My VHS collection sat for months, inconveniently blocking an aisleway, intentionally being an intentional eyesore. Incidentally, with months of packing, donating, and keeping context, and a renewed interest in watching occasional movies, I’ve purged anything that I can watch in a higher definition or anything that isn’t rare/resellable. VHS represents a particular aesthetic for me, so if I’m going to enjoy it, it needs to be manageable, otherwise, I won’t want to deal with it.
When I moved furniture for minimal wage, we estimated the two densest things to move: textiles, then books. Bundles of rolled-up carpet were only beat by furniture. Large boxes of books might not seem bad until you have to move it a few times or the fatigue kicks in. All the boxes I’m using for books are smaller than around 12″ width, 12″ height, and 12″ depth. You never know who’ll give you a hand. Strong or otherwise.
“Home is where you can be you.” “There’s the quote.” “Yeah.[1,2,3]” Part of this extended process of detaching from my home I’ve built up over the course of seven years has been to learn to become more comfortable being “me” while abroad. My social anxiety is when I’m too focused on keeping my mask on, being a certain way, or having to be concerned with how my persona is perceived. Instead, just be you everywhere.
I haven’t been consistently exercising since I kicked this massive downsizing decluttering project, “Moving Zeal,” and there are parts of me that are justifying that by saying: “Well, you’re moving boxes around. Some are really heavy.” I also have been not sedentary for most of the day, so my metabolism is up. I’m sleeping more, too, and my weight has been within the same range. Still, I miss rowing: the effort, obligation, and self-confident satisfaction.
Every shelf emptied eventually gets filled. It’s been a weird ebb and flow seeing empty shelves when I sit down to write one evening, then seeing full shelves the next evening, but I suppose for large-scale packing projects of recovering hoarders, adjusting to life without so much clutter everywhere, natural tendencies easily return, and yet, over the course of these past few months I’ve made significant, prolific changes. The shelf is half-full or half-empty, perhaps…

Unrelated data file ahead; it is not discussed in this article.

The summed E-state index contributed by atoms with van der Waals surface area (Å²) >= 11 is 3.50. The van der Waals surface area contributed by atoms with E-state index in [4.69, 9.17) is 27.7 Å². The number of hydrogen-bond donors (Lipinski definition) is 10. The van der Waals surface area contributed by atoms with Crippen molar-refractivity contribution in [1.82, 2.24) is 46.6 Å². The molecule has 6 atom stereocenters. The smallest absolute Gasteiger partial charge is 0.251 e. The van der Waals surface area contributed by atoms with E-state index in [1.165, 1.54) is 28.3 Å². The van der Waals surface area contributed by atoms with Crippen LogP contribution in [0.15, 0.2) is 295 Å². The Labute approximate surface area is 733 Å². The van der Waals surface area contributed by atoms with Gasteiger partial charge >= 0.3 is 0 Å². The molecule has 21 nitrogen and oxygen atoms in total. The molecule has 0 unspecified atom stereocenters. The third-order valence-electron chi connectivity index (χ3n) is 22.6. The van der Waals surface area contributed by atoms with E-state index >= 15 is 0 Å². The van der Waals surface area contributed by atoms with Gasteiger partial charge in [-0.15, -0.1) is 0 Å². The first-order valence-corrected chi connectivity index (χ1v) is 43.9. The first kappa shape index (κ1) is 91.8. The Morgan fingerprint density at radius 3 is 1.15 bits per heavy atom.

Each motherboard is a different puzzle to both assess for resale value and dismantle for scrap value. Sometimes you’d get the old school ones where the soldered-on batteries and huge heat sinks would be a pain to snap off. Other times you’d develop a rhythm after scraping your hundredth slightly-outdated board. What surprised me about the recycling company most was how infrequently we’d consider selling them online. Waiting for $20 versus getting a quick X-cents/pound, perhaps?
I’ve held onto some memories for too long. The good ones, of course, I want to hold onto forever. The bad ones, though? The ones that just bring me down have limited uses: sometimes, remembering these events can be useful as metrics for where I’ve been, what I don’t want to repeat, and advisory lessons. Otherwise, all too often, the emotions of those memories weigh me down more than help me out. Just shred ’em!
Filling my car with scrap metal for a recycling run brought back memories working for an e-recycling warehouse, especially after writing at length about my thrift store misadventures. Both had daily and weekly weigh-in goals for keeping production moving. Unfortunately, that company – now gone or restructured – wasn’t earning any money, so we only occasionally met those wild goals. Still, it was a fun experience to remember on occasion. Let’s take a behind-the-scenes look into e-recycling.
Antiquatedness and needless wordiness prevent File… Don’t Pile! from being a fantastic paperwork filing system. The book is best approached as a casual guide to skim through when you need some organizing inspiration, rather than anything that could significantly help you improve messy paperwork piles. Computer technology from just after this book’s 1986 publication has rendered sections of solutions woefully so-so. Still, there is more substance here than not, so let’s clip out some useful suggestions.
If I’m honest with myself, my interest in rowing has tapered off over the past few weeks [as of this publishing]. I used to row twice daily, now if I row a few times a week, it’ll be a welcome change. I’ve let the discipline of exercising slip. Sometimes, it’s understandable, where if I’ve moved boxed all day, that’s one thing, but on days where I’m just writing? Let’s not use excuses about why not.